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April 20, 2009



I'm convinced Twitter, Facebook, Flickr, YouTube, and other forms of social media will eventually become an integral part of life. (If some of them disappear, I bet new ones with similar functions will emerge to take their place.)

I think a lot of people are preoccupied with figuring out how to use these tools to increase profit, promote products, or find clients. In my view, that isn't the purpose of social media. These are platforms designed to facilitate human interactions, build relationships, establish trust, and stay in touch with friends and peers.

Because I regularly post updates about what's going on with my life on my Facebook wall and browse my friends' walls, when I do meet them in person, I don't have to ask , "What's been going on with your life?" Instead, we start talking without missing a beat. (Case in point: I haven't seen Roopinder for weeks, nor have we exchanged emails, but because we're connected on Facebook, I know he's just signed up for Bay to Breakers and he is barely recovering from a marathon.)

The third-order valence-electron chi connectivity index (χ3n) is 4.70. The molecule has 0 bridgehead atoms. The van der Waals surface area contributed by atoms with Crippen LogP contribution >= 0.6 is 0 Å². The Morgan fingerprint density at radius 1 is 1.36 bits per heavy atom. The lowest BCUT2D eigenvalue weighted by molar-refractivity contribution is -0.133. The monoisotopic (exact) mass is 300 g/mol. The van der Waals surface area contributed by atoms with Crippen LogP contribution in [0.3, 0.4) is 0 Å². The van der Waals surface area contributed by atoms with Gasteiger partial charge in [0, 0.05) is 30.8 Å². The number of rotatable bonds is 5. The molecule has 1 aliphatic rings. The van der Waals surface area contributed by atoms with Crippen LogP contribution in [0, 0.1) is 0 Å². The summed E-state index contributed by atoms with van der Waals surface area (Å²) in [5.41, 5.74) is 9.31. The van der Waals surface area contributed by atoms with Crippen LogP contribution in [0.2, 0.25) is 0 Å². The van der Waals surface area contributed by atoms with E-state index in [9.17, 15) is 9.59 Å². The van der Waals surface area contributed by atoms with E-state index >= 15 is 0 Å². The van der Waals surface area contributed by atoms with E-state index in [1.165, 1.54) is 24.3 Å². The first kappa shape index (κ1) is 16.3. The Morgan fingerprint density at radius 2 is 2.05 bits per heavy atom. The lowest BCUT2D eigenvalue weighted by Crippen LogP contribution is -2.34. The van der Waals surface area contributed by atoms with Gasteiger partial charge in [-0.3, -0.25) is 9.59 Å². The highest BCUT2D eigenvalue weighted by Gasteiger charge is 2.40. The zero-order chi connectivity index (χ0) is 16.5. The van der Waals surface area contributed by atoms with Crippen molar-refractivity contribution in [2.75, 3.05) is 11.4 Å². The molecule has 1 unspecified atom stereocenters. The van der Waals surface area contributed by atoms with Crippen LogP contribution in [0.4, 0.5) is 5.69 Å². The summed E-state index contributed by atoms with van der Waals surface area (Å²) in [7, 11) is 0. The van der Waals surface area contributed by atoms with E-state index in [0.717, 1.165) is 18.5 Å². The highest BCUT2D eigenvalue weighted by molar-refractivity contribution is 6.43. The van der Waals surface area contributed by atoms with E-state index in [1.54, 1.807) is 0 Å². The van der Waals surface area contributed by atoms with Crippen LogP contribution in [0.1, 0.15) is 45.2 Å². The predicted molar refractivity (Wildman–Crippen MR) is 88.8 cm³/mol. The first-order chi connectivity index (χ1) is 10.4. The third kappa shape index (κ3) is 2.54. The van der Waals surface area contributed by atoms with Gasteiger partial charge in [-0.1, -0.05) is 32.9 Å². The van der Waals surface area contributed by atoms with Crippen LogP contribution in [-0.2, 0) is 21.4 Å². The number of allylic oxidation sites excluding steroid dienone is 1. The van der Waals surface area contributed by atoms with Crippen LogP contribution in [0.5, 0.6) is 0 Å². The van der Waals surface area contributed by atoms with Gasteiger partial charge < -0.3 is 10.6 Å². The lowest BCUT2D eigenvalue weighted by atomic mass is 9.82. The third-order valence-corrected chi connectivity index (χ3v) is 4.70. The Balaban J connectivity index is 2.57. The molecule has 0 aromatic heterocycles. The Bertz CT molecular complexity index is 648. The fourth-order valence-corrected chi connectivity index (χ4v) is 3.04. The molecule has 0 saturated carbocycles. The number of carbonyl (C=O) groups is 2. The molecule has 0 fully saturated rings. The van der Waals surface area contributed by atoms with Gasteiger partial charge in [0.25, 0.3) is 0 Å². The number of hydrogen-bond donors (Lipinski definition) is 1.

Similarly, on Twitter, I've been able to take advantage of the collective wisdom of the crowd. When I was in Boston for the first time, I tweeted, "Where's the best place to go for dinner and nightlife?" In 15 minutes, I got 6 replies. 5 of them recommended The North End. (The Italian meal I had there was wonderful.)

The challenge, however, is figuring out how to keep personal and professional interactions separated. For now, I've just accepted the merging of the two as inevitable.


I'm a twit. And I tweet. I manage the @vectorworks account and have found online brand management through twitter helpful, satisfying and fascinating.